The European Union (EU) has renewed its restrictions on Zimbabwe dealing a major blow to President Emmerson Mnangagwa and his administration’s re-engagement bid.

According to a statement issued by the council of the EU, sanctions on the country will stretch until February 20, 2025.

The EU also maintained targeted sanctions on the Zimbabwe Defence Industries.

Last year, EU removed Vice-President Constantino Chiwenga, the late former President Robert Mugabe’s widow Grace and current Zimbabwe Defence Forces boss General Valerio Sibanda, marking an end to individual targeted sanctions on the country.

“The council today renewed its restrictive measures in view of the situation in Zimbabwe for a further year, until February 20, 2025,” the statement read.

“The EU measures in place consist of an embargo on arms and equipment which might be used for internal repression, and a targeted asset freeze against one entity, Zimbabwe Defence Industries.”

The bloc said it would closely monitor the country’s human rights situation to determine whether the sanctions will stay or not.

“The EU will continue to closely follow developments in Zimbabwe, with a particular attention to the human rights situation and recalls its readiness to adapt the whole range of its policies accordingly.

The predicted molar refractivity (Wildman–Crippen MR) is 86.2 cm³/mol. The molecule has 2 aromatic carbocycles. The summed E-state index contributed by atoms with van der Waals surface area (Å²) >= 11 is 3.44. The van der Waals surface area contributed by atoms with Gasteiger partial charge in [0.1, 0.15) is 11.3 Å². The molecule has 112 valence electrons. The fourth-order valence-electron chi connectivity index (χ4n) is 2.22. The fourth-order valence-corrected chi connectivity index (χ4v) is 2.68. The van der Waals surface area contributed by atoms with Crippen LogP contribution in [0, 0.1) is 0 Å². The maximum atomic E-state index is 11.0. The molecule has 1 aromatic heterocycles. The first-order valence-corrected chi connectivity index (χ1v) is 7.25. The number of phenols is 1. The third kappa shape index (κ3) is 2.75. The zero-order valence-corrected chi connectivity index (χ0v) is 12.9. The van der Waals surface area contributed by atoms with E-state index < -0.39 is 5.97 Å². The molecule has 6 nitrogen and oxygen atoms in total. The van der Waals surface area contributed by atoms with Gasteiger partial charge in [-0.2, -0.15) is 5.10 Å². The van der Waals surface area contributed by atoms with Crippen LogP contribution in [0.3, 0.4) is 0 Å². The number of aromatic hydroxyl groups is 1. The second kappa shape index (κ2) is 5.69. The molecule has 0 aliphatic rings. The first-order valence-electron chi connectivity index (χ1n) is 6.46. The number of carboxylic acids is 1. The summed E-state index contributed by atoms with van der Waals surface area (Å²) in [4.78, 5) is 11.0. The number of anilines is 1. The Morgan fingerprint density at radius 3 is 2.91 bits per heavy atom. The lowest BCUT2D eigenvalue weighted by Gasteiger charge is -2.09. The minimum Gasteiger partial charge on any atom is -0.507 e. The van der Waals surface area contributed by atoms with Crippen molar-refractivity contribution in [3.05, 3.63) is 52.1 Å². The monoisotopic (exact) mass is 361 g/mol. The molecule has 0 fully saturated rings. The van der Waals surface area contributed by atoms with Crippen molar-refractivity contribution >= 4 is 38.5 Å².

“On February 15, 2011, the council adopted Decision 2011/101/CFSP concerning restrictive measures in view of the situation in Zimbabwe.

“The remaining restrictive measures in place do not affect the people of Zimbabwe, its economy, foreign direct investments, or trade.”

Since imposing sanctions in 2002 over electoral fraud and human rights violations, the EU has eased the measures to encourage political reform in the country.

However, relations between Harare and the European bloc have hit rock bottom following Zimbabwe’s general elections held last year, which were heavily criticised by regional and international blocs, including the EU, saying they fell short of expected standards.

In October last year, EU ambassador to Zimbabwe, Jobst von Kirchmann, told NewsDay that relations between Zimbabwe and the EU would hinge on whether the government implements recommendations put forward by the EU electoral observer mission.

To date, the EU has since suspended the US$5 million funding extended to the Zimbabwe Electoral Commission over the disputed polls while producing a damning report.